“All right kiddos, time to head upstairs.”
“And Daddy? I’ll brush my teeth?”
“And get my pa-JAM-as on?”
“And then I will go to bed!”
This night’s variation of the usual bedtime conversation plays out with my oldest, Ruthie, while my son begins gathering all the things he wants to bring with him upstairs to bed. He puts his toy laptop under his left arm, picks up his toy tool bag he has filled with blocks, hot wheels, a Ninja Turtle, and of course his complement of tools, (the necessities in other words), then squats down (with perfect form), and manages to wedge a big green ball between his free right arm and everything collected in his left.
Perfectly planned so he can still grab the balloon floating near the stairs.
I watch on with the small wonder that is exclusive to proud parents.
“Ready Daddy!” my son exclaims as he begins up the stairs.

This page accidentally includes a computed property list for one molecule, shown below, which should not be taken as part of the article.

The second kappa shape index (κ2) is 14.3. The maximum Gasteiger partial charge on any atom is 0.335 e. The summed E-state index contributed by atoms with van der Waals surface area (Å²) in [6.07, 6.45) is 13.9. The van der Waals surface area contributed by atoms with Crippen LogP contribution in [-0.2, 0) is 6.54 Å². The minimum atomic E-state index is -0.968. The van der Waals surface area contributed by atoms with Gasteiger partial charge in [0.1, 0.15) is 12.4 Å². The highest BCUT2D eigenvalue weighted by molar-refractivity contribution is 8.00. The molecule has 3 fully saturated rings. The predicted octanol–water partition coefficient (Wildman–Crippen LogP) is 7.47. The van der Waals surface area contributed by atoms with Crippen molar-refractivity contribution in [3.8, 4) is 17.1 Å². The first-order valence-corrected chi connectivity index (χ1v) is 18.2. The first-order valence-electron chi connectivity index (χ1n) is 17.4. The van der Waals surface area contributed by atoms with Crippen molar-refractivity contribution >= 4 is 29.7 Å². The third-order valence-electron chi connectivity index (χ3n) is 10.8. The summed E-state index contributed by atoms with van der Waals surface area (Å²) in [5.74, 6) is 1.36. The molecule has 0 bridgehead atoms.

“Daddy, I’m going to wake you up in the morning, okay?” asks Ruthie.
“And we’re going to eat breakfast!”
We reach the top of the stairs and my daughter runs to the bathroom, excited to brush her teeth; my son’s priority is setting up his spread of toys just right. While helping them get into their pajamas I ask them about their day. I already know every minute of it, but I encourage their contemplation.
“Uncle Ethan came to visit us. He loves video games, doesn’t he?”
“Yes, he does.”
“Well…” Ruthie’s brow furrows in thought, “I love Uncle Ethan!” she finishes with all of her five year old zeal.
Our bedtime ritual continues with more discussion. Often It seems she saves up her biggest questions of the day until she is tucked into bed. We discuss the meaning of life, the universe, and everything before we say our “Goodnight’s” and “I love you’s” and I am almost out of the room when Ruthie asks one more question.
“Daddy? You want to sleep with my Spider-Man? He will help keep you safe, like… Like how you keep us safe.”
This isn’t the first time she has offered me a protector for my dreams, but I am never less amazed by her kindness every time. It is unabashed and pure, and desires nothing in return.
Sometimes I am the student, and she is the teacher.